Seven public schools in the Netherlands opened in August with Steve Jobs’ name, and Apple’s iPads as their central tools for education.
Based on a model identified by the Education for a New Era Foundation, a Dutch public-private collaboration, the Steve Jobs Schools are the brainchild of market researcher and entrepreneur Maurice de Hond.
Open 50 weeks a year from 7:30 a.m. to 7 p.m., the new public schools will educate children in two groupings by age (4 to 7 and 8 to 12,) rather than grade. Teachers will provide “talent coaching” rather than imparting knowledge in a more traditional instructional style, according to an overview provided about the schools in this video.
De Hond, who is 65, decided to pursue a new vision for education when his young daughter began using the iPad before she could even talk a few years ago.
“I really think school is preparing children for the past, instead of the future,” said de Hond in a phone interview. “When I brought her to school for the first time, I realized it was the same as 32 years ago when I brought my elder son to school—in the same system.”
A year and a half ago, the pollster took his concern to a politician in Amsterdam who is responsible for education, with de Hond saying he wanted to home school his daughter rather than send her “to learn in a museum.” Instead, they began working on a new education model based on iPad use.
Dutch children are educated for the equivalent of about $7,000 per year, per child, and 98 percent of elementary schools are public, said de Hond. Parents can start their own pilot schools if they operate under certain standards established by the government, which is how the Steve Jobs schools are opening. After five years, an experimental school needs at least 200 pupils to continue to receive government funding. If it has not reached that enrollment benchmark, it is closed.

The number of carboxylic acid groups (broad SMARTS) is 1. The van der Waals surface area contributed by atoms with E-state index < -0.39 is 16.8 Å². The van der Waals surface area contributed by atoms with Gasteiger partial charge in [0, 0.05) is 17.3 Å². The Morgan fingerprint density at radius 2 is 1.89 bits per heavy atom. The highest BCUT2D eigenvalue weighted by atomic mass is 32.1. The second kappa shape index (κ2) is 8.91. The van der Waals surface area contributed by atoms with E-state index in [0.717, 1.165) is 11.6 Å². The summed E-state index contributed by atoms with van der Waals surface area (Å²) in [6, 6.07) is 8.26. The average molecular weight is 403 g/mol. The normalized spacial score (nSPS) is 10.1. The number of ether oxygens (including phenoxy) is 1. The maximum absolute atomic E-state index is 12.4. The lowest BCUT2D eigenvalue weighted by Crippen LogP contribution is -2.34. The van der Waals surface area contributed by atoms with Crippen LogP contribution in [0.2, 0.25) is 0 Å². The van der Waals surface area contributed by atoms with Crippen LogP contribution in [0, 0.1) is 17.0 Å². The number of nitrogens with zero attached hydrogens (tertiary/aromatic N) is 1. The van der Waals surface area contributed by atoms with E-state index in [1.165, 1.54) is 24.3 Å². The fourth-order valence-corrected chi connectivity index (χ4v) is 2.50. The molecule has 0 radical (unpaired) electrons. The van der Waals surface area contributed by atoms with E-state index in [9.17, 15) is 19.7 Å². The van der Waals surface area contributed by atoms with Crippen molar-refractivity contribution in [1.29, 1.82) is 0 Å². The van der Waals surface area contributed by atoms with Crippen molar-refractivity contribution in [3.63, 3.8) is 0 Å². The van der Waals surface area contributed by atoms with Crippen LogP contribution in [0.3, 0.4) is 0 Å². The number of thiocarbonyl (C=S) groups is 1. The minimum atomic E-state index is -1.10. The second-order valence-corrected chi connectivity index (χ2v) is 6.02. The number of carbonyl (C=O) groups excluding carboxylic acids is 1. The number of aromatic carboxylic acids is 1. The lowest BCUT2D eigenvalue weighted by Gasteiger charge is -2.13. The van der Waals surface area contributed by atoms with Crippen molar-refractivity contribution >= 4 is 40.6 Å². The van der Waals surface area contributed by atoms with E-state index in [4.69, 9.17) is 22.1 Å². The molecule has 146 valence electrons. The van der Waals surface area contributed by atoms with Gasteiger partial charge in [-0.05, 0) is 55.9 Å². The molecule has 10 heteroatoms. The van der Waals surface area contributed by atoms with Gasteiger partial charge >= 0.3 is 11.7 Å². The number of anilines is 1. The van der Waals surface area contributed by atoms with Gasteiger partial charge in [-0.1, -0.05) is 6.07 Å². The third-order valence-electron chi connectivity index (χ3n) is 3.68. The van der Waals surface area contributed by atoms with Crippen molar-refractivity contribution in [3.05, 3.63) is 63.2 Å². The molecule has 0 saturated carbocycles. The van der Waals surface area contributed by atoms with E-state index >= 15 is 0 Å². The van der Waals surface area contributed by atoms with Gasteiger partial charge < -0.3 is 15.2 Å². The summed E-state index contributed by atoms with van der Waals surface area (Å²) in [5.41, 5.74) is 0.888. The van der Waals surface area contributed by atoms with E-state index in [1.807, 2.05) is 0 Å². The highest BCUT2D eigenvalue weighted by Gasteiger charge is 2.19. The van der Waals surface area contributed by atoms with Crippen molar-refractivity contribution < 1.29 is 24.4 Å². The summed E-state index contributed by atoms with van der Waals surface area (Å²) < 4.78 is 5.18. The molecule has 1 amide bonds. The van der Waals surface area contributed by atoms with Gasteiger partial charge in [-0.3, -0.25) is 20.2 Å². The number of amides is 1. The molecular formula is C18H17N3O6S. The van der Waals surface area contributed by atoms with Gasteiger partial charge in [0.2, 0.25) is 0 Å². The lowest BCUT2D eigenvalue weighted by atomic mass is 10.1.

De Hond reports strong interest in the Education for a New Era (O4NT is the acronym for the Dutch equivalent) concept, which different schools are rolling out with their own signature. By January, more than 1,000 students will be learning in 10 to 12 schools across the country. The first schools to open are in Sneek, Breda, Almere (where there are two), Emmen, Heenvliet and Amsterdam.
“Sneek is in an area where there has been diminishing population; they were losing pupils,” he said. “But there are families who wanted to be in the school so much that they moved from other cities to be there.”
Schools have handled financing the iPads in different ways. Vodafone Group PLC, a mobile telecommunications provider, contributed funding. Some schools are providing all students with iPads. Others are requiring parents to pay about $12 per month, with families owning the iPad after three or four years, de Hond said. A foundation is helping parents who cannot afford the iPads.
De Hond partnered with four companies on producing four tools that are part of how the iPads are used. Among them is sCoolSpace, a 3D virtual schoolyard intended to connect students all over the world. Schools pay to use those tools.
While other schools are already using tablet technology, it is not in the way the Steve Jobs Schools will incorporate iPads, de Hond says. “One process is to use new technology to do old things. That’s usually what people are doing—bringing in the textbook as a PDF, for example,” he said. In his schools, the iPad will be a tool for creating, for sharing knowledge. The students can become the teachers, he said.
Asked whether he had sought permission to use Jobs’ name for the schools, de Hond said he had not. “In the Netherlands, many schools have the names of famous people. We want to honor Steve Jobs this way,” he explained. He has yet to hear from Jobs’ widow, or Apple, about their reaction to the schools’ name.